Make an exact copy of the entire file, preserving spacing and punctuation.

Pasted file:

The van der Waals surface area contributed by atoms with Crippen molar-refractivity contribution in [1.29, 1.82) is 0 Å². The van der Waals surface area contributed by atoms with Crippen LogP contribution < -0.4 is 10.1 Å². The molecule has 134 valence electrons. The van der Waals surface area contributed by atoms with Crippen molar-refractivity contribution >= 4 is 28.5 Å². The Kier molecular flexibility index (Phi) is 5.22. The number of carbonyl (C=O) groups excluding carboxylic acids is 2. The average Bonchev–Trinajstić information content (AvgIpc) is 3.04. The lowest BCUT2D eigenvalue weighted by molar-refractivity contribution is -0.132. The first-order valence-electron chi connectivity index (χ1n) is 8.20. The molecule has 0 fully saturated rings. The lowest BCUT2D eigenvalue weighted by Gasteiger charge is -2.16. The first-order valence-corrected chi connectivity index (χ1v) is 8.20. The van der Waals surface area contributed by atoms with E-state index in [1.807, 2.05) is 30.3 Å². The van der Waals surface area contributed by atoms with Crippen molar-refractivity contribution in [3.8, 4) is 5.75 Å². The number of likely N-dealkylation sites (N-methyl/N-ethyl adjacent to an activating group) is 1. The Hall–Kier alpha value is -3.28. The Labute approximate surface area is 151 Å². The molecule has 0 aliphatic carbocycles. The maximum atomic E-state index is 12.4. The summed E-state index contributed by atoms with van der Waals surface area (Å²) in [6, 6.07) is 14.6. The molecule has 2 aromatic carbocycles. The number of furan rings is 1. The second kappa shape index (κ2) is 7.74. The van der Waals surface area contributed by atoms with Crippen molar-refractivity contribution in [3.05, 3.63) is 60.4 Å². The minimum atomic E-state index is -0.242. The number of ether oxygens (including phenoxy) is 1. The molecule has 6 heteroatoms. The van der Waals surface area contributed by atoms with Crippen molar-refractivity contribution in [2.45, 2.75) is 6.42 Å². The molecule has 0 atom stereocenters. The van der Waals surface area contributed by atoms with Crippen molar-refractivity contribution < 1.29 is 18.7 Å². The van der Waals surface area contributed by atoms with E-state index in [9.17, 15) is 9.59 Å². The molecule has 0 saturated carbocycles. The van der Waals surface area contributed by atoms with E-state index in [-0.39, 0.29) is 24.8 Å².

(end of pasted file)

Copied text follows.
The van der Waals surface area contributed by atoms with Crippen molar-refractivity contribution in [1.29, 1.82) is 0 Å². The van der Waals surface area contributed by atoms with Crippen LogP contribution < -0.4 is 10.1 Å². The molecule has 134 valence electrons. The van der Waals surface area contributed by atoms with Crippen molar-refractivity contribution >= 4 is 28.5 Å². The Kier molecular flexibility index (Phi) is 5.22. The number of carbonyl (C=O) groups excluding carboxylic acids is 2. The average Bonchev–Trinajstić information content (AvgIpc) is 3.04. The lowest BCUT2D eigenvalue weighted by molar-refractivity contribution is -0.132. The first-order valence-electron chi connectivity index (χ1n) is 8.20. The molecule has 0 fully saturated rings. The lowest BCUT2D eigenvalue weighted by Gasteiger charge is -2.16. The first-order valence-corrected chi connectivity index (χ1v) is 8.20. The van der Waals surface area contributed by atoms with E-state index in [1.807, 2.05) is 30.3 Å². The van der Waals surface area contributed by atoms with Crippen molar-refractivity contribution in [3.8, 4) is 5.75 Å². The number of likely N-dealkylation sites (N-methyl/N-ethyl adjacent to an activating group) is 1. The Hall–Kier alpha value is -3.28. The Labute approximate surface area is 151 Å². The molecule has 0 aliphatic carbocycles. The maximum atomic E-state index is 12.4. The summed E-state index contributed by atoms with van der Waals surface area (Å²) in [6, 6.07) is 14.6. The molecule has 2 aromatic carbocycles. The number of furan rings is 1. The second kappa shape index (κ2) is 7.74. The van der Waals surface area contributed by atoms with Crippen molar-refractivity contribution in [3.05, 3.63) is 60.4 Å². The minimum atomic E-state index is -0.242. The number of ether oxygens (including phenoxy) is 1. The molecule has 6 heteroatoms. The van der Waals surface area contributed by atoms with Crippen molar-refractivity contribution in [2.45, 2.75) is 6.42 Å². The molecule has 0 atom stereocenters. The van der Waals surface area contributed by atoms with Crippen molar-refractivity contribution < 1.29 is 18.7 Å². The van der Waals surface area contributed by atoms with E-state index in [9.17, 15) is 9.59 Å². The molecule has 0 saturated carbocycles. The van der Waals surface area contributed by atoms with E-state index in [-0.39, 0.29) is 24.8 Å².